Massive connectivity
Whenever a new input document is processed, new (groups of) neurons are created which in turn stimulate the network by sending out a spike. Some of the neurons reached by the stimulus react and develop new connections, whereas others, which are less strongly connected, do not. The latter nevertheless contribute to the overall connectivity because they make it possible to reach neurons which could not otherwise be reached. Given the high degree of connectivity, a spike can pass through a neuron several times since it can be reached via several paths. The frequency and the chronological sequence in which this happens determine the information that is read from the net

General purpose
There is no need to define a topology before starting the learning process because the neural structure of the HSDS develops on its own. This is why it is possible to retrieve a wide range of information by means of different stimulation patterns. For example, direct associations or association chains between words can be found, the words most strongly associated with a particular word can be identified, etc.

“Economy Contracts, the Digital Universe Expands”

Tuesday, December 15th, 2009

“At nearly 500 billion gigabytes the Digital Universe, if converted to pages of text and assembled into books, would stretch to Pluto and back 10 times.  At the current growth rate, that stack of books is growing 20 times faster than the fastest rocket ever made.

The Digital Universe is also messy.  Because the image bits account for so much of the total, more than 95% of the data in the Digital Universe is unstructured meaning its intrinsic meaning cannot be easily divined by simple computer programs. ……. The Semantic Web project is promising to develop the tools to help us do that in the future.  “

“The last time we saw a confluence of two such powerful trends – an explosion of new and potentially disruptive technologies and an economic crisis of this magnitude- was before the computer was invented.  The challenge of a lifetime is also the chance of a lifetime.”

See the full report at Digital Universe – Multimedia presentation by EMC/IDC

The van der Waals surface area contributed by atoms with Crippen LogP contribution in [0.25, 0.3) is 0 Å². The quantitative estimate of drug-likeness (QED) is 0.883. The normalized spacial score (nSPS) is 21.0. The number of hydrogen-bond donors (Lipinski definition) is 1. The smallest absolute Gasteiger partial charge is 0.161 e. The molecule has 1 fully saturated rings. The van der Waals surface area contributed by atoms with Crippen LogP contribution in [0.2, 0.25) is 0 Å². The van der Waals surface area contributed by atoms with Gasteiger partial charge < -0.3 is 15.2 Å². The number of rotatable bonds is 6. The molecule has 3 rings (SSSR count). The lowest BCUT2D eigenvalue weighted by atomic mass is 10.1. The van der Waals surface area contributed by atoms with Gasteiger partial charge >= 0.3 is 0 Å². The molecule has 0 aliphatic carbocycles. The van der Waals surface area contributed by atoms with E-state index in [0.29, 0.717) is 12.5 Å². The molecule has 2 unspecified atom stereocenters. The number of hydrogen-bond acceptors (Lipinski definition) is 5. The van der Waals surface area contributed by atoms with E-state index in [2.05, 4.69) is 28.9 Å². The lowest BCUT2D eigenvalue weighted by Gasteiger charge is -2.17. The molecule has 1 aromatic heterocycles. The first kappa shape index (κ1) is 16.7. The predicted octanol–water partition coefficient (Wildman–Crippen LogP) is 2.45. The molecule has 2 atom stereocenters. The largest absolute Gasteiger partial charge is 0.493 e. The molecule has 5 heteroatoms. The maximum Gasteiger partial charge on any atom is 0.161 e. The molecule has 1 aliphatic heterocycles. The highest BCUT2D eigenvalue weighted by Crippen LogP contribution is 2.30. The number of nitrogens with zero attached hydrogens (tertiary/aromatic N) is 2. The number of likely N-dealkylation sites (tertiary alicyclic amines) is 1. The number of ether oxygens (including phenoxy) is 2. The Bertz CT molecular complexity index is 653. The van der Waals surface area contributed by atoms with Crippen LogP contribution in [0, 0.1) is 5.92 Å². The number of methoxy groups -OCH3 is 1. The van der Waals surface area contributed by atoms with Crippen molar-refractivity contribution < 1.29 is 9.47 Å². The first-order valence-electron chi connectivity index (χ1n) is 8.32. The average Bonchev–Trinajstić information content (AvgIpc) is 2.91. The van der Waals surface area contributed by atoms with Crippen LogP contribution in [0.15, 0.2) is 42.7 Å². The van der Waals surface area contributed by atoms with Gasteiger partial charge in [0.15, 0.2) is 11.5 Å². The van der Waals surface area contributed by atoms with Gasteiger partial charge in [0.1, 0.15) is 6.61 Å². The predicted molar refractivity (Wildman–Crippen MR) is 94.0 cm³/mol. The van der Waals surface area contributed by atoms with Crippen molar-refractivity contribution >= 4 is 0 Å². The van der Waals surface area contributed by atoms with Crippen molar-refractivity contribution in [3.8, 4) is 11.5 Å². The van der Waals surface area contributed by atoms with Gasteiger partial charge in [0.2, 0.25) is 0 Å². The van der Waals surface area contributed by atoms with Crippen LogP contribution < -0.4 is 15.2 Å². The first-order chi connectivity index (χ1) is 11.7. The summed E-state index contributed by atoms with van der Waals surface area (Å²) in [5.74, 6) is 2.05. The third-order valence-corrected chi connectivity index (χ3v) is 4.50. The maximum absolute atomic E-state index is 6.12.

We are now on Twitter!

Tuesday, July 28th, 2009

For those of you who are on Twitter and would like to receive the latest updates on semantic system, our ai-one technology, and other relevant AI news, follow us at:

Walter Diggelmann’s Presentation at UC San Diego Posted on YouTube

Thursday, July 23rd, 2009

Walter Digglemann’s presenation at UC San Diego on July 20, 2009 is posted on YouTube! Please click here to access the presentation on ai-one and its applications in research and in various industries.

Walter Presents at UCSD

Walter Presents at UCSD

Walter Presents at UCSD

Walter Presents at UCSD

semantic system ag at the University of California, San Diego

Saturday, May 16th, 2009

UC San Diego invited semantic system ag to deliver a speech to the UCSD students and professors. At the talk, semantic introduced ai-one™. The two parties agreed on a future collaboration and are looking forward to helping semantic system establish a base in San Diego.

Succsess in San Diego

Saturday, May 16th, 2009

system ag is extending the visit in San Diego after successfully presenting at the RED HERRING award North America TOP 100.

The request for more intelligence in computing is huge. semantic system is invited to present the technology at the annual conference of the security network org. in San Diego. A very well known incubators organization and event where new technologies are presented to large corporations and to the Government.